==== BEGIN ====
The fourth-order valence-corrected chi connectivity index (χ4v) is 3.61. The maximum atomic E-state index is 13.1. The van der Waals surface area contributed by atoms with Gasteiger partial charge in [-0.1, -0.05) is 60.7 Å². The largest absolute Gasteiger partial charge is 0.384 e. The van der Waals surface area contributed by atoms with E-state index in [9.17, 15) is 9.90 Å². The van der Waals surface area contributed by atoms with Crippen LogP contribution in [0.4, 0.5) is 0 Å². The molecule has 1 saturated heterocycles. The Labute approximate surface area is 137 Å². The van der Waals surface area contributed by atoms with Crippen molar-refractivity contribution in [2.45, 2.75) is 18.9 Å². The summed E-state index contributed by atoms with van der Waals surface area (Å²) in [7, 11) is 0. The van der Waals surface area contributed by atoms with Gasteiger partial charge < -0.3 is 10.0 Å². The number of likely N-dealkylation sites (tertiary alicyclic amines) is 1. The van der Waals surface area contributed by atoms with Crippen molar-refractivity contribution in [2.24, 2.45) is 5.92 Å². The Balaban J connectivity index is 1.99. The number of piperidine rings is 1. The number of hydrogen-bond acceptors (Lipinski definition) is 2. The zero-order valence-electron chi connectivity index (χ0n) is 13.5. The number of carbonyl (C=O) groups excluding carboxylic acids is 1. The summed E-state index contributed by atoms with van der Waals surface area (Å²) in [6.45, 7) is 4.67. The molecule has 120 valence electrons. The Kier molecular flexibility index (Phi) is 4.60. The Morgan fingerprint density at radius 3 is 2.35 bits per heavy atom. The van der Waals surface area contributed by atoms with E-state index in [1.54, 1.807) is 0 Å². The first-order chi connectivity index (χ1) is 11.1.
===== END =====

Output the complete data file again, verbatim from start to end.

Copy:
The fourth-order valence-corrected chi connectivity index (χ4v) is 3.61. The maximum atomic E-state index is 13.1. The van der Waals surface area contributed by atoms with Gasteiger partial charge in [-0.1, -0.05) is 60.7 Å². The largest absolute Gasteiger partial charge is 0.384 e. The van der Waals surface area contributed by atoms with E-state index in [9.17, 15) is 9.90 Å². The van der Waals surface area contributed by atoms with Crippen LogP contribution in [0.4, 0.5) is 0 Å². The molecule has 1 saturated heterocycles. The Labute approximate surface area is 137 Å². The van der Waals surface area contributed by atoms with Crippen molar-refractivity contribution in [2.45, 2.75) is 18.9 Å². The summed E-state index contributed by atoms with van der Waals surface area (Å²) in [7, 11) is 0. The van der Waals surface area contributed by atoms with Gasteiger partial charge < -0.3 is 10.0 Å². The number of likely N-dealkylation sites (tertiary alicyclic amines) is 1. The van der Waals surface area contributed by atoms with Crippen molar-refractivity contribution in [2.24, 2.45) is 5.92 Å². The Balaban J connectivity index is 1.99. The number of piperidine rings is 1. The number of hydrogen-bond acceptors (Lipinski definition) is 2. The zero-order valence-electron chi connectivity index (χ0n) is 13.5. The number of carbonyl (C=O) groups excluding carboxylic acids is 1. The summed E-state index contributed by atoms with van der Waals surface area (Å²) in [6.45, 7) is 4.67. The molecule has 120 valence electrons. The Kier molecular flexibility index (Phi) is 4.60. The Morgan fingerprint density at radius 3 is 2.35 bits per heavy atom. The van der Waals surface area contributed by atoms with E-state index in [1.54, 1.807) is 0 Å². The first-order chi connectivity index (χ1) is 11.1.